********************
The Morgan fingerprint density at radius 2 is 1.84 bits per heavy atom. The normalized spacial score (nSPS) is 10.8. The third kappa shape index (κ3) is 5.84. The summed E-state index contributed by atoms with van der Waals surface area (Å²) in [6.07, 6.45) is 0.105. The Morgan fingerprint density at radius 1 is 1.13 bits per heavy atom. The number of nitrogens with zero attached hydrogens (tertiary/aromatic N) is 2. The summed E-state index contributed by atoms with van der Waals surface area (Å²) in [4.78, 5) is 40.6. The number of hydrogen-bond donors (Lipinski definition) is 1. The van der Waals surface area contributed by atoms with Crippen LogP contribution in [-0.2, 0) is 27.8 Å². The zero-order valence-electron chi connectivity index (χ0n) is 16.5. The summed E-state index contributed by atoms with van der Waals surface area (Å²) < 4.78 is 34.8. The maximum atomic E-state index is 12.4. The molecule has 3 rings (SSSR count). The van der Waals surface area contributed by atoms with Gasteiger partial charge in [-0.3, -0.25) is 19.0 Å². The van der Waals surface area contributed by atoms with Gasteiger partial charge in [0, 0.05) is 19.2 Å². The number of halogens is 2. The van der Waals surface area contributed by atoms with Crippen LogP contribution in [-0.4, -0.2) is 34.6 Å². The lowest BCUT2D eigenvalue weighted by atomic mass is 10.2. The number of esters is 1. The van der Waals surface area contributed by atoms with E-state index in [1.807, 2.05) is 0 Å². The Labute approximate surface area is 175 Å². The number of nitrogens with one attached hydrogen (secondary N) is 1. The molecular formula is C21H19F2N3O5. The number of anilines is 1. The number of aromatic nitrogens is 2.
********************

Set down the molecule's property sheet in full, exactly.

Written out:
The Morgan fingerprint density at radius 2 is 1.84 bits per heavy atom. The normalized spacial score (nSPS) is 10.8. The third kappa shape index (κ3) is 5.84. The summed E-state index contributed by atoms with van der Waals surface area (Å²) in [6.07, 6.45) is 0.105. The Morgan fingerprint density at radius 1 is 1.13 bits per heavy atom. The number of nitrogens with zero attached hydrogens (tertiary/aromatic N) is 2. The summed E-state index contributed by atoms with van der Waals surface area (Å²) in [4.78, 5) is 40.6. The number of hydrogen-bond donors (Lipinski definition) is 1. The van der Waals surface area contributed by atoms with Crippen LogP contribution in [-0.2, 0) is 27.8 Å². The zero-order valence-electron chi connectivity index (χ0n) is 16.5. The summed E-state index contributed by atoms with van der Waals surface area (Å²) < 4.78 is 34.8. The maximum atomic E-state index is 12.4. The molecule has 3 rings (SSSR count). The van der Waals surface area contributed by atoms with Gasteiger partial charge in [-0.3, -0.25) is 19.0 Å². The van der Waals surface area contributed by atoms with Gasteiger partial charge in [0, 0.05) is 19.2 Å². The number of halogens is 2. The van der Waals surface area contributed by atoms with Crippen LogP contribution in [-0.4, -0.2) is 34.6 Å². The lowest BCUT2D eigenvalue weighted by atomic mass is 10.2. The number of esters is 1. The van der Waals surface area contributed by atoms with E-state index in [1.807, 2.05) is 0 Å². The Labute approximate surface area is 175 Å². The number of nitrogens with one attached hydrogen (secondary N) is 1. The molecular formula is C21H19F2N3O5. The number of anilines is 1. The number of aromatic nitrogens is 2.